It’s not only people with chronic, disabling diseases who struggle to find contentment in this sometimes cruel world. Anyone at any time might experience depression or despair. Sometimes, if you’re lucky, relief can be found simply by pursuing a fresh perspective. But please know that help is available. There’s a wealth of resources on the Internet, and medical professionals and counselors have high success rates for treating depression.
     In closing, consider this quote from Helen Keller, who was uniquely qualified to address contentment: 
“Everything has its wonders, even darkness and silence, and I learn, whatever state I may be in, therein to be content.”

Clarifying note: I must acknowledge those folks, like my late friend George, who made the conscious decision to stop fighting. I support an individual’s right to choose such a route, particularly under extreme circumstances. 

Tuesday, March 6, 2018

2018 Cruise Post #4 — Ports of Call

On this 8-night cruise, we made only three ports of call, given that we spent two and a half days traveling from New Jersey to warm weather and back.
Port Canaveral
We left Bayonne, New Jersey on a cool Saturday afternoon. By Sunday, it was warm enough to walk on the deck but not to linger there. By Monday, throngs of sun worshipers basked in the 70° temperatures. On Tuesday morning, we found ourselves docked in Cape Canaveral, Florida.
Port Canaveral, as they call the cruise terminal there, is a major port for cruise ship departures, situated only 45 minutes east of the Orlando airport. But, as far as being a destination port of call, it has little to offer. Sure, you can tour Kennedy Space Center, but Kim and I had already done that. You can take a shuttle into Orlando and do the theme parks, but again, been there, done that. Still, we came up with something fun to do.
Kim’s parents spend their summers in Maine and winters in Clearwater, Florida, a two-and-a-half-hour drive from Cape Canaveral. They made the trip on this Tuesday, along with Kim’s Aunt Annabelle and cousin Ann, who were visiting Kim’s parents. We enjoyed a long lunch at a restaurant along the water within walking distance of our ship. This would be the only time we would see Kim’s parents between October and May.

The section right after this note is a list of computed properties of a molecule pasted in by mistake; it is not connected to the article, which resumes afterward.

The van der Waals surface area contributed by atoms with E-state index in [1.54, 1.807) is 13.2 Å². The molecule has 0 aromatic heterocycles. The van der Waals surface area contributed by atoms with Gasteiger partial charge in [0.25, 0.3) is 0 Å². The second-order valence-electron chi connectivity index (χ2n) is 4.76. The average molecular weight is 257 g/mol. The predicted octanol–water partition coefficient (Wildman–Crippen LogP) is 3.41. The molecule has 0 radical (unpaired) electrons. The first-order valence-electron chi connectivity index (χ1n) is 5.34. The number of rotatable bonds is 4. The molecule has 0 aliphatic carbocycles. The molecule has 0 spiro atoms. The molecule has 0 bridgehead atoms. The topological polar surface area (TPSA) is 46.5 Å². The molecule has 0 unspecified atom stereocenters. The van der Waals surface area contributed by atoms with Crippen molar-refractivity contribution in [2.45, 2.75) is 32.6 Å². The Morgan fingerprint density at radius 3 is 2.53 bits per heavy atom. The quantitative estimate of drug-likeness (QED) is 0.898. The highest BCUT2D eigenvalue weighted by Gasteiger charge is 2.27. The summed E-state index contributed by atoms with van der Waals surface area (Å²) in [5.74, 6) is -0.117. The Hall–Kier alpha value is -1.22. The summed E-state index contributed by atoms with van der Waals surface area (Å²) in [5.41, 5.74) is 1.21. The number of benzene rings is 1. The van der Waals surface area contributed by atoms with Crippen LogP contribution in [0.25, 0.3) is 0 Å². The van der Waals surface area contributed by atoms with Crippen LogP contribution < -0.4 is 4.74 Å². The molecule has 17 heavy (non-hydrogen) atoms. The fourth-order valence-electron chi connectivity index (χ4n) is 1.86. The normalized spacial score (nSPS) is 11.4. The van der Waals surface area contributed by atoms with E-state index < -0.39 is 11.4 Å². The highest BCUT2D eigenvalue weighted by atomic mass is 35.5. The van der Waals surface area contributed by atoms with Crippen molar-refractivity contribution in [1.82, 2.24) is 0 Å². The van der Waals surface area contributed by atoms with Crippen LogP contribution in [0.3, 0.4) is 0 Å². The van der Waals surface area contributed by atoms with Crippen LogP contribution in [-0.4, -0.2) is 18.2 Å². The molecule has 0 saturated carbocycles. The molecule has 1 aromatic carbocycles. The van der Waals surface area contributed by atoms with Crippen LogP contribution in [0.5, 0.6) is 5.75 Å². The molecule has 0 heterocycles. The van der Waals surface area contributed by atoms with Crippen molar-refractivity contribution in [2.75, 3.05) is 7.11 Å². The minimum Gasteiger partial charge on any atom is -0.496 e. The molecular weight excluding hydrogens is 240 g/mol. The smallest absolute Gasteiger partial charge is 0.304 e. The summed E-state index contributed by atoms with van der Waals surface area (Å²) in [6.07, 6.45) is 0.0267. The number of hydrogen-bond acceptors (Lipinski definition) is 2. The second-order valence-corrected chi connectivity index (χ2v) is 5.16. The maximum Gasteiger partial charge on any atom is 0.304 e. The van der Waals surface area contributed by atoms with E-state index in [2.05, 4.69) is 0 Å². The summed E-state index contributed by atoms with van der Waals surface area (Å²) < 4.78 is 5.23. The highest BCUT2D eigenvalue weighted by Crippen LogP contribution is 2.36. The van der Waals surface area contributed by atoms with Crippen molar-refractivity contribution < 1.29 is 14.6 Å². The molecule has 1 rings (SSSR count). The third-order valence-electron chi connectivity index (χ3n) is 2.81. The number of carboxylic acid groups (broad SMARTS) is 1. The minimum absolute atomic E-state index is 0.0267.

Nassau, The Bahamas
Nassau is more of a traditional port of call. There are lots of local excursions and a busy downtown area within walking distance of the ship. Unfortunately for us, we were one of five major cruise ships to dock in Nassau that day. There must’ve been 16,000 passengers squeezing into the shops, restaurants, and other attractions of Nassau. Somehow, Kim and I found our way to a brewpub that wasn’t too crowded. We downed a couple of beers, walked around the block and decided that our beautiful ship would be a better place to spend the day. On the walk back, we took pictures of this private yacht. Turns out that it’s owned by a Russian oligarch, Leonid Mikhelson, and is valued at approximately $150 million.
Anthem of the Seas stayed in port until midnight, because we had only a short jaunt to Royal Caribbean’s private island the next day.
Coco Cay
A year earlier, we had visited this island with my brothers and their wives, and we had a great time. The biggest drawback is that Coco Cay has no pier. The only way to shuttle 4800 or so passengers to the island was on small, tender boats. We had no interest in that circus. This was the day that Kim rode up on the Northstar, and we enjoyed the relatively empty ship for hours. Royal Caribbean is building a peer at Coco Cay, so maybe someday in the future we will visit again.
Cape Liberty, Bayonne, New Jersey
We enjoyed the last two and a half days of the cruise as we returned to whence we began. When we disembarked the ship on Sunday morning, we were greeted by cold, hard rain as we packed up the minivan with all of our equipment. By late afternoon we were back at home. Kim joked that she needed to end the vacation so that she could get some rest and relaxation. That’s the sign of a vacation well spent.

I realize how fortunate I am to be able to go on vacations like these. Many people at my level of disability don't have this opportunity. It takes financial resources, an adventurous spirit, and a supportive partner. I'm lucky enough to have all three.